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Archive for April, 2011

10 ways to know your script is finished Apr 24

“Just because you’re sick of your script doesn’t mean it’s finished.”
– William M. Akers

I’ve recently put the finishing touches on a sci-fi comedy script. It took a while, but it’s finally done. How did I know it was done? Here’s the criteria I use:

10 ways to know your script is finished

  1. How do you know when your screenplay is finished?You believe every scene is excellent
    Even if there’s only one scene that isn’t popping, you still have work to do.
  2. You can read through your entire script without picking at it
    How do you know you’re full? You can pass a buffet table without picking at something to eat. The same is true with your script.
  3. You believe it’s as good as some of your favorite scripts
    If you don’t think it’s as good as some of your favorite scripts, you need to keep working on it. You’re not competing with other amateurs, you’re competing with the pros.
  4. You’re really proud of it
    In order for your script to sell, someone has to fall in love with it. If you don’t love it, it’s unlikely anyone else will either. If you believe something’s still not working with your script — you’re right.
  5. The readers you respect and believe tell you it’s great
    Has anyone (other than a loved one) told you your script was great? If not, it’s a good idea to get some validation from someone who’s read a ton of scripts in your genre.
  6. It’s the right length for the genre you’re writing
    If your comedy spec is 129 pages — and your last name isn’t Apatow — you should probably make some cuts. And no — fudging the line spacing isn’t a viable alternative. A seasoned reader can tell something is off, a quarter of a second after looking at your first page.
  7. It bears little resemblance to the first draft
    I’m not sure all first drafts are shit — but they should undoubtedly pale in comparison to the final draft. No one can write a 110 flawless pages in a row. Take the time to make your script the best it can be.
  8. When you go to rewrite, you instead find yourself getting wrapped up in your story
    After several drafts, do you ever find yourself reading through your script and simply enjoying the ride? Do you have to remind yourself that you’re supposed to be reading through your script with a view to editing it? If so, your script might be ready to go.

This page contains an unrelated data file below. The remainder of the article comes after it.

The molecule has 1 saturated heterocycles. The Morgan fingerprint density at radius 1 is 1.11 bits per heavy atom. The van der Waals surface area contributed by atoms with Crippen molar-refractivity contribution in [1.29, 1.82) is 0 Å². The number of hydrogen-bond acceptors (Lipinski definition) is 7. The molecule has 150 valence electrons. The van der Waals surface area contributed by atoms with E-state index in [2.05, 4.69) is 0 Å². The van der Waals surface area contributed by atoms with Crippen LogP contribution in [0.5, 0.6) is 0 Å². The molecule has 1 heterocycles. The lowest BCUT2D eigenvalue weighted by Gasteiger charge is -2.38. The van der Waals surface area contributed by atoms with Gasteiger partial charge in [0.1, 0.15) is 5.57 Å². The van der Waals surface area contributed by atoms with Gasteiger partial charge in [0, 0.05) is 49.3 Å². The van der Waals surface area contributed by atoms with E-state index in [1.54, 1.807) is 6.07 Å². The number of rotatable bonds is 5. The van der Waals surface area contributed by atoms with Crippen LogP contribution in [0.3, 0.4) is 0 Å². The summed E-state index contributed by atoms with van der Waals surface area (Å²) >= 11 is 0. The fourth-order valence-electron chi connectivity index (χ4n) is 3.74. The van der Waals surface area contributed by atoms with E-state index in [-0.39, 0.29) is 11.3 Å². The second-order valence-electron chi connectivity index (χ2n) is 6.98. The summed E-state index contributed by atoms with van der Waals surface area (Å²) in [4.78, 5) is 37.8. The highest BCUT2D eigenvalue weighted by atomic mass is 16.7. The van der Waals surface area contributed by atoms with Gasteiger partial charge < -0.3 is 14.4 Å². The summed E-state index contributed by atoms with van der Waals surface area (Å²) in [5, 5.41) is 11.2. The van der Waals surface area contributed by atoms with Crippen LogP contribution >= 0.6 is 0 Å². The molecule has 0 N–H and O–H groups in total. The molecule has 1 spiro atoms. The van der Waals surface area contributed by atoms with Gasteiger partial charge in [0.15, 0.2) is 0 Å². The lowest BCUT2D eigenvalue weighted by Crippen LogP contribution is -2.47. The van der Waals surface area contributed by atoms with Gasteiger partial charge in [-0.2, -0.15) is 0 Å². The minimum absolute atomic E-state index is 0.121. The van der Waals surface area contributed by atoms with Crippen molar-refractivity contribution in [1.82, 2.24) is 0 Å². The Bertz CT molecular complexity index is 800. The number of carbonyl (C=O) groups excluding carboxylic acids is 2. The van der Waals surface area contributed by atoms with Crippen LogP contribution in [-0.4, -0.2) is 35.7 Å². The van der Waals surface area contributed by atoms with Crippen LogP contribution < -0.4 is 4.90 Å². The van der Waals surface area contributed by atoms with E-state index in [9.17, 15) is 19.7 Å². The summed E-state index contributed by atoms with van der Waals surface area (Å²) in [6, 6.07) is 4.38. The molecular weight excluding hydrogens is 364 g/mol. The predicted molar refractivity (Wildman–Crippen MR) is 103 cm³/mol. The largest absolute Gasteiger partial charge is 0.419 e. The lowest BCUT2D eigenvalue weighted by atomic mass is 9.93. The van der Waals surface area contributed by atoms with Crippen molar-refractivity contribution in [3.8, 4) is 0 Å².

9. Every time you try to improve it, it gets longer
    If there are parts of your script that you think are great, but maybe could be improved by adding to the page count, that’s a good sign you’re done… unless your script is only 60 pages long.
  10. You start to make changes that make the script different — not better
    At some point after the 73rd draft, you’ll read through your screenplay with bleary eyes and just start changing things because you’re sick of the same joke, or you no longer find a scene to be surprising, etc. That’s normal. It doesn’t mean that you’re making your script any better by changing it. It may just mean that your script is finished and you need to back away from the keyboard.

Bonus Answer: You’re watching your movie in the theatre!
In reality, your script is never finished. If it’s good enough to get an agent or manager, maybe it needs some work before sending to a producer. If a producer is interested, maybe it needs some work before they’ll send it to their studio contacts. If a studio likes it, maybe it needs some work before they’ll greenlight it. If the movie is greenlighted, maybe it needs some work before the director and stars are happy with it. If everyone’s happy with it, maybe it needs some work because there’s nothing else for the execs to tinker with until production begins. Once production begins, maybe it needs some work because the realities of the shooting location require scene changes… and on it goes.

    What did I leave off this list? How do YOU know when your screenplay is finished (other than someone handing you a check for it)?

    Want me to read your screenplay? Please take a look at my script services.

    Category: Writing  | 8 Comments
    Photo Quotables: Enrique Jardiel Poncela Apr 15

    Some quick inspiration from

    When something can be read without effort, great effort has gone into its writing. ~ Enrique Jardiel Poncela

    When something can be read without effort, great effort has gone into its writing.
    ~ Enrique Jardiel Poncela

    That goes for both ease of comprehension, and ease of actually saying the line.

    In my writing group, often times we’ll come across lines that are easy to read with the eye, but yet trip people up when the lines are read out loud. It’s always a good idea to review whether or not these lines were inherently difficult to say, or were just difficult for that particular reader to say.

    Want me to read your screenplay? Please take a look at my script services.

    Category: Quotes, Writing  | 2 Comments
    Michele Wallerstein Seminar – May 14 Apr 15

    Michele WallersteinMichele Wallerstein, who has contributed a number of great articles and insights to Scriptwrecked, will be offering a seminar on May 14, 2011 in Sherman Oaks, California.

    The seminar is entitled “What do you do next?” and will cover such topics as:

    • Plot
    • Budget
    • Characters
    • What does the Hollywood studio look for in a spec script?
    • What do studio executives look for in a new writer?
    • How to find an agent
    • How to get an agent to want you
    • How to network at writers events
    • What does an agent expect from you
    • The difference between managers and agents
    • How to Follow-up
    • Using and finding “contacts”
    • The “Hollywood” attitude and how to work it

    For more information on this seminar, please visit Michele’s web site.

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